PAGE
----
The saint we all know and love.
Like any good scholar when confronted with new evidence, I must correct an earlier statement: Saint Brigit was probably a historical figure, but this cannot be proven to any convincing degree. After a certain fashion, however, the physical existence of Brigit is not really very important; what is significant is the enduring power and influence of this figure. A symbol of charity, harmony with nature, and general humility, Brigit is a humble saint, we are taught, in contrast to the arrogant nobleman Colum Cille, or the pagan-punching Patrick. She is a synthesis of Christian and pagan ideals, embodying the feminine, in tune with nature, doing God’s work, helping the poor, curing the sick, milking cows more often then they should be milked, making puddles of water magically appear, making ducks swim in different directions, taming foxes, and oh my god is anyone else bored yet? She is the dullest saint ever. At least, that’s what I was led to believe when I was growing up, a belief which lasted until about a year ago. And then I studied the earliest texts about her, three ‘Lives of Brigit’ from the seventh to the ninth century, from the very dawn of Christian Ireland. And I learned something new; I learned that Brigit was awesome.
They didn’t teach us this in school…
Brigit has huge volumes of miracles to her credit, most of which are, in fairness, bland. And for some strange reason, these tedious miracles are her most famous deeds. For those who wish to delve deeper into the story of this saint, a treat lies in store; tales of death and murder, of curiously practical kings, magically disappearing f0etuses, and gore. A surprising amount of gore. Not ‘Evil Dead’ levels of gore, but close enough; this was the Middle Ages after all, and these are religious texts, and however amazing the Irish saints were, there wasn’t one who held a candle to Ash… Anyway. Here follows a brief selection of Brigit’s more exciting and interesting miracles.
The Tale of the The Clever King.
Once upon a time Brigit’s father, Dubthach, asked her to go to the king of the Laigin (roughly modern-day Leinster) to ask that he be given permanent ownership of a sword that he had only been allowed to borrow. On her way to the king, Brigit is met by a servant who begs her to secure his release from the service of the king. When she asks the king for these things, he is curious as to what Brigit can offer in return. Swords weren’t cheap. Humans were though, especially the male kind. Anyway, Brigit promises to give the king the most amazing gifts her God has on offer: eternal life and that his descendent will be kings forever. The king is a practical man, and responds that he has no need for a life he cannot see, and that he has no concern for those who succeed him, he wishes only that he has a long life, and that he will be eternally victorious in battle. Brigit says “Fair enough”, grants these gifts, and the king concedes to her request. The next time that he was about to enter into battle, the king tells his men to pray to the saint. Brigit appears on the battlefield before them, and they successfully rout the enemy. And by ‘rout’ I mean ‘probably killed so many of them that the living were so terrified of dying that they ran away’. The king won thirty battles, waged nine victorious campaigns in Britain, and was offered rewards by many other kings to fight on their side as he was invincible. Upon his death, the Uí Néill, the eternal enemies of his family, decide to collect all their warriors together with the intention of wreaking revenge on the Laigin. As this huge force gathers, the Laigin become desperate; one of them suggests that maybe the gift of victory is still present in the dead king. So they lash his body to a chariot and ride into a desperate attack against a superior force. And they win. They tie a dead man to a chariot, the enemy are defeated, and the Laigin praise Brigit. I think it was more a case of the Uí Néill were utterly freaked out by an opposing force that was willing to be led into battle by a dead man.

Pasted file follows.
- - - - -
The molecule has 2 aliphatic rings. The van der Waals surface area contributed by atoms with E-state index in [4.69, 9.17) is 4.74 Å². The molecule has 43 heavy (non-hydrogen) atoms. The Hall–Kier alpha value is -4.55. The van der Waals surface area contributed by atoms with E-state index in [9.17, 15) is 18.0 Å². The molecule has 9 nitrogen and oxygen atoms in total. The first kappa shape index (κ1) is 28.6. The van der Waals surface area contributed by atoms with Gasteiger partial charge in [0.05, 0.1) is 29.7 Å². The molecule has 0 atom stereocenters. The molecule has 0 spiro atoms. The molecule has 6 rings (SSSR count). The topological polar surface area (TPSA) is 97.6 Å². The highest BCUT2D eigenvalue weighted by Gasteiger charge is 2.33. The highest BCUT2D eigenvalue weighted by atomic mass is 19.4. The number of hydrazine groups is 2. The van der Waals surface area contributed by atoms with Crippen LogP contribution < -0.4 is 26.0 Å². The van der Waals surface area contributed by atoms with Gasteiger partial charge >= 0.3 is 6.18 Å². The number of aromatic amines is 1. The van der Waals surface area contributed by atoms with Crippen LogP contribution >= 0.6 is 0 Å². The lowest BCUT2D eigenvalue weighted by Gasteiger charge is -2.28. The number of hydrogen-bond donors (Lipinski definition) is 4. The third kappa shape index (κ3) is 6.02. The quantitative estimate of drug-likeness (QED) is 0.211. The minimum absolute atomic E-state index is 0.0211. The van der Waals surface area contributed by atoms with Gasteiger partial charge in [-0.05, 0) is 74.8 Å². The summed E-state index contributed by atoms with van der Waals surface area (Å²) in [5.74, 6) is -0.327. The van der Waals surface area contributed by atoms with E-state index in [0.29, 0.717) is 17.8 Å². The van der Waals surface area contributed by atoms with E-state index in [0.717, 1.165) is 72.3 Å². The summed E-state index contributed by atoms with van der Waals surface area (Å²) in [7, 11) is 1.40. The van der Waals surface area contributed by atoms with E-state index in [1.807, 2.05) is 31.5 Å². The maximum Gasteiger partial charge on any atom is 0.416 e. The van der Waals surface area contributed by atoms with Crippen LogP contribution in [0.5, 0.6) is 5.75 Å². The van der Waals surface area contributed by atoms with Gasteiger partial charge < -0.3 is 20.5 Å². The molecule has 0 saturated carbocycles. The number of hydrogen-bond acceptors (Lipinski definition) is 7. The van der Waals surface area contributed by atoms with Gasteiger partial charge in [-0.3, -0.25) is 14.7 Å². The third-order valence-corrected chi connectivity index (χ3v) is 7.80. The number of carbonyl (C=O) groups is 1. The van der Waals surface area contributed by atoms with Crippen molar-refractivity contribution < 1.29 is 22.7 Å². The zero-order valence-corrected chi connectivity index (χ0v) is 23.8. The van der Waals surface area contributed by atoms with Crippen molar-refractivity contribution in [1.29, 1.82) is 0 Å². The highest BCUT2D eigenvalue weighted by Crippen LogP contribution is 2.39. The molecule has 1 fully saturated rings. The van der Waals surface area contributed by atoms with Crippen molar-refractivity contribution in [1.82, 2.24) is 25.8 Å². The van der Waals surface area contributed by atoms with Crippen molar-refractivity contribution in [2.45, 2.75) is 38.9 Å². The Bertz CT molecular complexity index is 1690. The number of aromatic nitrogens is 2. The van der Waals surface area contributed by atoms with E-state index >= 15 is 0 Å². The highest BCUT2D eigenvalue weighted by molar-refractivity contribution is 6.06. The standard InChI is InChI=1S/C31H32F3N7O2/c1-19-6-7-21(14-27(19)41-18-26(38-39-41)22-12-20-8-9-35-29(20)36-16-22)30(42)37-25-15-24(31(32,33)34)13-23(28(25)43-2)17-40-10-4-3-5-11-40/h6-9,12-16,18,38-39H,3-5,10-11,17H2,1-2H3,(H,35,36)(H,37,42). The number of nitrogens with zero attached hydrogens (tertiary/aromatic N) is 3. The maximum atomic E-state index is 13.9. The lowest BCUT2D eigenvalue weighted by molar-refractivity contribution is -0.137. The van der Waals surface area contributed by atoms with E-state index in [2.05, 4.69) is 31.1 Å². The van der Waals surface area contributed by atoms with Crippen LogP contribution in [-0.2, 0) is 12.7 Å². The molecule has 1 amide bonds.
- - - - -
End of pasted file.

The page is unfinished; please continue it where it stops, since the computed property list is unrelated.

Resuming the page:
Visions of Death.
The king of Tara, Conall, approaches Brigit for a blessing to aid him in killing his enemies. He wants her divine help to kill people, he clearly hasn’t understood the carpenter’s message. He and his companions are wearing sinister amulets, and are compelled to complete this murderous deed. Brigit blesses them, praying that they are neither harmed nor do harm. The men continue on to the lands of the Cruthin (north-eastern Ireland), burn a fort, and apparently slaughter many people, before returning home with the heads of their enemies, covered in gore and blood, to a joyous welcome. I’d like to point out that the text specifically refers to ‘gore’. Gore. That means ‘bits of people’, not just blood. This wasn’t some simple sword through the heart, these guys went ‘American Psycho’ on their enemies. Or at least they thought they did… The next morning they awake and find no heads at their feet, and no gore or blood on their weapons and clothes. Conall dispatches emissaries to the fort, who report back that the people still live. Conall and his men lay down their amulets, obviously freaked out by this mind-trick, and Brigit promises that she will protect him from all danger from that point onward. This boon comes in quite handy when Conall invades another territory, where he inflicts a great slaughter, before taking rest at an abandoned fort. His companions fear a reprisal, but Conall places his faith in Brigit. That night his enemies send spies to investigate the fort, but they see only clerics examining books, not warriors with the heads of their enemies at their feet, so the vengeance-seeking army heads off on its merry way. Learning of this, Conall gave thanks to Brigit and God. It would appear that Brigit’s only objection to Conall’s invasions of rival territories was that he did so under some pagan symbol, the sinister amulets. Once he accepted Brigit’s God he is free to attack his enemies without fear of harm. I’m not sure why, but that doesn’t sound very Christian of her. But what I find most amazing is how Brigit made the men hallucinate hacking other people to bits. It’s a good thing they didn’t meet Colum Cille; the people who didn’t do as he said tended to become very dead very quickly.